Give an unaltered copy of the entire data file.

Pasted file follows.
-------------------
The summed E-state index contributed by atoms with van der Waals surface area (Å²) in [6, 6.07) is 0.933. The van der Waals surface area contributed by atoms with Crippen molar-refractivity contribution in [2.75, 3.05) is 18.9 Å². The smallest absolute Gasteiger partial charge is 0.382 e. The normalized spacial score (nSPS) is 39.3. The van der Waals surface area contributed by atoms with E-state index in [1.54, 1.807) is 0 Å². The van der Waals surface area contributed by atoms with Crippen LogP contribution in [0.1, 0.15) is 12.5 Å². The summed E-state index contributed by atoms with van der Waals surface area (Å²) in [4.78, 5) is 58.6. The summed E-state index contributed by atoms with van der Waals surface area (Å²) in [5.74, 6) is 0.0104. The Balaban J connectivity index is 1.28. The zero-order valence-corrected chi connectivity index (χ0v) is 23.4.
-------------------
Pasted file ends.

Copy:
The summed E-state index contributed by atoms with van der Waals surface area (Å²) in [6, 6.07) is 0.933. The van der Waals surface area contributed by atoms with Crippen molar-refractivity contribution in [2.75, 3.05) is 18.9 Å². The smallest absolute Gasteiger partial charge is 0.382 e. The normalized spacial score (nSPS) is 39.3. The van der Waals surface area contributed by atoms with E-state index in [1.54, 1.807) is 0 Å². The van der Waals surface area contributed by atoms with Crippen LogP contribution in [0.1, 0.15) is 12.5 Å². The summed E-state index contributed by atoms with van der Waals surface area (Å²) in [4.78, 5) is 58.6. The summed E-state index contributed by atoms with van der Waals surface area (Å²) in [5.74, 6) is 0.0104. The Balaban J connectivity index is 1.28. The zero-order valence-corrected chi connectivity index (χ0v) is 23.4.